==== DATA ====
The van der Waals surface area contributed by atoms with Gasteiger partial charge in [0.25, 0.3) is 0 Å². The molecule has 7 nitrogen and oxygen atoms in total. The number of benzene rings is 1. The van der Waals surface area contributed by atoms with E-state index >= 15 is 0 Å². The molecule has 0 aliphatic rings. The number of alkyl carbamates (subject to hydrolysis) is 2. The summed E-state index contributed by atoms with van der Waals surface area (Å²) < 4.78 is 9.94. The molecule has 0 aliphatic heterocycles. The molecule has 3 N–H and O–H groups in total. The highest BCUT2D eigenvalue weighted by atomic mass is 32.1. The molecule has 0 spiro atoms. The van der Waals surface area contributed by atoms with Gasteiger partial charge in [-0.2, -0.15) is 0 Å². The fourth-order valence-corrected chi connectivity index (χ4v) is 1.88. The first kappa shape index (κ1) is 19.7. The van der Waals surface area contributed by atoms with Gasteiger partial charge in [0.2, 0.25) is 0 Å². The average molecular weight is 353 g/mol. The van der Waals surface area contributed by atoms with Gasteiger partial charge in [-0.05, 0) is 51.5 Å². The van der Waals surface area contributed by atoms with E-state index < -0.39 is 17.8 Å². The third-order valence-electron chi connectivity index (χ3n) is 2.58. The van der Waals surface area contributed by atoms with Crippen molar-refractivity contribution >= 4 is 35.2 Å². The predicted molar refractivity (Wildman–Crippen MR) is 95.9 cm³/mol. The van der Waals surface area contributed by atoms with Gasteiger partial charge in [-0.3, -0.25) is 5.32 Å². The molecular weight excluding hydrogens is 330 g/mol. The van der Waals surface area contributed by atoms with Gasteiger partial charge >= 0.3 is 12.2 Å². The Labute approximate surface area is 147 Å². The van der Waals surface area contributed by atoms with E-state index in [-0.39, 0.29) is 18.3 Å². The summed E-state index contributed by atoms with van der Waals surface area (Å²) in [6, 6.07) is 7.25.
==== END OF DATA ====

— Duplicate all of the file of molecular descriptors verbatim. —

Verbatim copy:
The van der Waals surface area contributed by atoms with Gasteiger partial charge in [0.25, 0.3) is 0 Å². The molecule has 7 nitrogen and oxygen atoms in total. The number of benzene rings is 1. The van der Waals surface area contributed by atoms with E-state index >= 15 is 0 Å². The molecule has 0 aliphatic rings. The number of alkyl carbamates (subject to hydrolysis) is 2. The summed E-state index contributed by atoms with van der Waals surface area (Å²) < 4.78 is 9.94. The molecule has 0 aliphatic heterocycles. The molecule has 3 N–H and O–H groups in total. The highest BCUT2D eigenvalue weighted by atomic mass is 32.1. The molecule has 0 spiro atoms. The van der Waals surface area contributed by atoms with Gasteiger partial charge in [-0.2, -0.15) is 0 Å². The fourth-order valence-corrected chi connectivity index (χ4v) is 1.88. The first kappa shape index (κ1) is 19.7. The van der Waals surface area contributed by atoms with Gasteiger partial charge in [0.2, 0.25) is 0 Å². The average molecular weight is 353 g/mol. The van der Waals surface area contributed by atoms with Gasteiger partial charge in [-0.05, 0) is 51.5 Å². The van der Waals surface area contributed by atoms with E-state index < -0.39 is 17.8 Å². The third-order valence-electron chi connectivity index (χ3n) is 2.58. The van der Waals surface area contributed by atoms with Crippen molar-refractivity contribution >= 4 is 35.2 Å². The predicted molar refractivity (Wildman–Crippen MR) is 95.9 cm³/mol. The van der Waals surface area contributed by atoms with Gasteiger partial charge in [-0.3, -0.25) is 5.32 Å². The molecular weight excluding hydrogens is 330 g/mol. The van der Waals surface area contributed by atoms with Gasteiger partial charge >= 0.3 is 12.2 Å². The Labute approximate surface area is 147 Å². The van der Waals surface area contributed by atoms with E-state index in [-0.39, 0.29) is 18.3 Å². The summed E-state index contributed by atoms with van der Waals surface area (Å²) in [6, 6.07) is 7.25.